Yitzhak Rabin: a Biography

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Yitzhak Rabin: a Biography
Yitzak Rabin PD.jpg
Directed by Ben Shani
Country of origin Israel
Original language(s) Hebrew with English subtitles
Production
Running time 100 min.
Release
Original release 2004

Yitzhak Rabin: a Biography is a 2004 two-part documentary film that tells the life story of the former Israeli Prime Minister and Nobel Laureates, Yitzhak Rabin. The documentary offers interviews with Rabin's fellow politicians and family members. Their insights along with historic film footage offers a history of modern Israel through Rabin's biography. Part I of Rabin describes Rabin's childhood in Israel, his military service that began at sixteen, and the roots of his rivalry with Shimon Peres. Part II follow the politician from an upsetting lull in his career, to the height of his popularity, ending with his shocking assassination.

Summary[edit]

Rabin's dedication to his homeland and the Jewish people was consistent. But while his early life was spent conquering territory and establishing Israel as a strong and independent nation with military force, he spent the last years of his life negotiating for peace and asking the settlers to abandon their homes.

Yitzhak Rabin, Bill Clinton, and Yasser Arafat during the Oslo Accords on September 13, 1993

The documentary offers a rounded perspective of Rabin by touching briefly on his personal life. Family interviews reveal a side of Rabin that the public would otherwise be unaware of. It was at a young age that Rabin married his wife Leah Rabin, who jokes that she had, "the sense to see potential in such a shy man."

A recurring theme in Rabin's life seems to be how his anti-war instincts bring him criticism for being "hesitant" and "weak." Having experienced the horrors of battle, he was never eager to engage Israel in war. Just before the Six Day War, his biographer says that Rabin was smoking 120 cigarettes a day and getting little sleep, worried by looming hostility. Rabin's critics read his anxiety as a sign that he was a feeble, unfit leader, while his admirers saw it as proof that he understood the gravity of the matters at hand.

When Rabin's wife, Leah, was put under trial for having an illegal American bank account (an incident which became known as the Dollar Account affair), he felt forced to resign as Prime Minister. Out of office, he published his memoirs, which were highly critical of Peres and other Leftists. He had hoped his book would boost his popularity, but it had the opposite effect. His shyness, which made him seem cold and aloof, only made matters worse. Rabin was convinced that he's days of political prestige were behind him. But, thanks to his wife's unwavering support and his own determination, Rabin worked back up the political ranks to find himself again as Israel's Prime Minister.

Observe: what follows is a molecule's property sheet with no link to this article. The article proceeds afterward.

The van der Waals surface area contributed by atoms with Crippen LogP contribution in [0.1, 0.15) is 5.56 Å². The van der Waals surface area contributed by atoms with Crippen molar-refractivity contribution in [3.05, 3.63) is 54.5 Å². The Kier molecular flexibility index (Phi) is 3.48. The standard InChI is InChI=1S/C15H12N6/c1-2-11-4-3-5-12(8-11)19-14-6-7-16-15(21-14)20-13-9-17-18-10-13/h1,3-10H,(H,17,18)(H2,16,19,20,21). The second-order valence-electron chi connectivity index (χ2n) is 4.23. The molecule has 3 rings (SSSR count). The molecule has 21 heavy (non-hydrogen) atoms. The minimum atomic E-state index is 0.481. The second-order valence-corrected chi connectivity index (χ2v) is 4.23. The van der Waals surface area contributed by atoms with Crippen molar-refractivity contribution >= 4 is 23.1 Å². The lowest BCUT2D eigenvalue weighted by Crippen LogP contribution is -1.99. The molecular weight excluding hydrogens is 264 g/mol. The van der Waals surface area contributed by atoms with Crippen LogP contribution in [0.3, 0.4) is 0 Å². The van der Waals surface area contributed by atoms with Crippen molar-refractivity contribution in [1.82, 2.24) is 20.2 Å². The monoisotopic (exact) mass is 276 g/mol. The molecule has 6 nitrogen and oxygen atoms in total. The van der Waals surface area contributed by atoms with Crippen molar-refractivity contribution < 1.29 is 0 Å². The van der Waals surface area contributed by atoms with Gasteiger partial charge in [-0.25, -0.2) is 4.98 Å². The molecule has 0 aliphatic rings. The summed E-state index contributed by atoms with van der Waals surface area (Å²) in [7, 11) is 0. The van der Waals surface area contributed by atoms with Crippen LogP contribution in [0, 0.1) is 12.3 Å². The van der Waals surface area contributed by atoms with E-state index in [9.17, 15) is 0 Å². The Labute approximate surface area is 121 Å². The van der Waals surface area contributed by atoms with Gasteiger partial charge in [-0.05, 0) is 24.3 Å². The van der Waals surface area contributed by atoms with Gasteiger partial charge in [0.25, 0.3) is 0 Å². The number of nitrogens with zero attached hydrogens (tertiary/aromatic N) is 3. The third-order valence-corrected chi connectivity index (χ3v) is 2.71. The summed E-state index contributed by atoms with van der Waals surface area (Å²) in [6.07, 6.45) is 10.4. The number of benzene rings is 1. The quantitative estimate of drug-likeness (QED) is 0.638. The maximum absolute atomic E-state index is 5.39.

When all seemed lost, Leah would say, "Don't worry, He'll be Prime Minister again." Annoyed and disheartened, Rabin would respond, "Woman, stop talking nonsense." He had lost hope, but she never did. Close family friends confide that there's no doubt that Lea played a crucial role in Rabin's political success because of charisma with the media and her unwavering support of her husband. As time passed his public image changed, and Rabin was seen as a warrior who was prepared to compromise for peace but wouldn't compromise Israel's autonomy and strength.

Part II of Rabin paints a picture of a leader who never shied away from the violence but worked diligently to promote peace, despite the criticism he received for it. When suicide bombers broke out in Israel, in response to the peace talks between Arafat and Rabin, Rabin insisted on being at the scene immediately to witness the horrors first hand. He was not afraid to confront violence, but wanted a future for Israel that didn't revolve around bloodshed. Just before his death, his secret peace negotiations with Jordan's King Hussein were announced to the public and his plan for peace with Yasser Arafat was about to be enacted.

After a lifetime dedicated to fighting for Israel, it's the ultimate offense that, at the end of a peace rally, an Israeli took his life. The documentary points to the haunting foreshadowing to Rabin's assassination, which he ignored. He refused to wear a bulletproof vest, explaining to his political advisors that after surviving war he should feel safe walking with civilians in the streets. At his funeral, politicians from around the globe mourned Rabin. King Hussein called a "colleague and friend" and United States President Bill Clinton said he was "in awe of" and "loved."

Production[edit]

Quotes[edit]

Rabin's quotes from the film:

  • "You make peace with your enemies— not the Queen of Holland." (of peace negotiations with Arafat)
  • "Today we are embarking on a battle which has no dead and no wounded. No blood and no anguish. This is the only battle which is a pleasure to wage. The battle for peace." (addressing the United States Congress)

Notes[edit]

See also[edit]

Other documentaries about Israeli politics:

References[edit]

"Yitzhak Rabin- A Biography". Israeli Films. Retrieved 13 August.  Check date values in: |access-date= (help)

External links[edit]